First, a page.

Another important obstacle has been the failure to provide prosecutors with the resources they need to carry out what are often very difficult investigations. While the Attorney General's Office did appoint two special prosecutors to work exclusively on human rights cases in Lima and Ayacucho, their efforts have been seriously undercut by the office's failure to provide them with funds to cover basic expenses. The situation for prosecutors handling cases in other regions of the country is even more dire, as they are also responsible for a regular caseload, typically including hundreds of unrelated cases.  
 
I am including with this letter a memo that documents in greater detail how the stonewalling by the military and the lack of support for prosecutors has slowed progress on scores of cases. Whether these cases ultimately succeed will depend, in large part, on whether you, as a president, make them a priority. Specifically, there are several urgent measures that we believe you should take to advance this process.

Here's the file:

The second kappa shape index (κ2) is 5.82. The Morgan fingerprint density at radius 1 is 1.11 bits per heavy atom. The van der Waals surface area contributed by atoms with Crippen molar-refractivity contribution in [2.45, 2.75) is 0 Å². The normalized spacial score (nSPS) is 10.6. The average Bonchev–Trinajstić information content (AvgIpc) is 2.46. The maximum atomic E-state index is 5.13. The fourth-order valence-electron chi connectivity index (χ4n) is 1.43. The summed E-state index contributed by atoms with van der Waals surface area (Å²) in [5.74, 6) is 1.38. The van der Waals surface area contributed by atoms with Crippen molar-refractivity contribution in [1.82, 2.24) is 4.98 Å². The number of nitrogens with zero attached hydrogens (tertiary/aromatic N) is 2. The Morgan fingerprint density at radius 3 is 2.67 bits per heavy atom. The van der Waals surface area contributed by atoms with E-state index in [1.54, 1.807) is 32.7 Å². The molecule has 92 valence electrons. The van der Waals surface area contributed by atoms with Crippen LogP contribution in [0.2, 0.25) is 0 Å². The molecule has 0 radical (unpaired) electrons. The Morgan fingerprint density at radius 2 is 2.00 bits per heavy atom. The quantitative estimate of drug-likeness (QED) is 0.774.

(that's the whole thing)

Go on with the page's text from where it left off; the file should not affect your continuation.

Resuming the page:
• order the Ministry of Defense to end its stonewalling on human rights cases and actively collaborate with civilian prosecutors seeking to resolve these cases.  
  • encourage the Attorney General's Office to ensure that prosecutors handling human rights cases have the resources and political support necessary to function effectively.  
  • continue the Ad-Hoc Solicitor's Office investigating the Fujimori government, and ensure that it has the resources and political support necessary to ensure that Fujimori is vigorously prosecuted after he is extradited from Chile.  

We believe that with these three measures, your new government could make a major contribution towards Peru's ongoing effort to restore the rule of law after years of political violence.  
 
Thank you for your attention to this important matter.  
 
Sincerely,  
 
José Miguel Vivanco  
Executive Director, Americas Division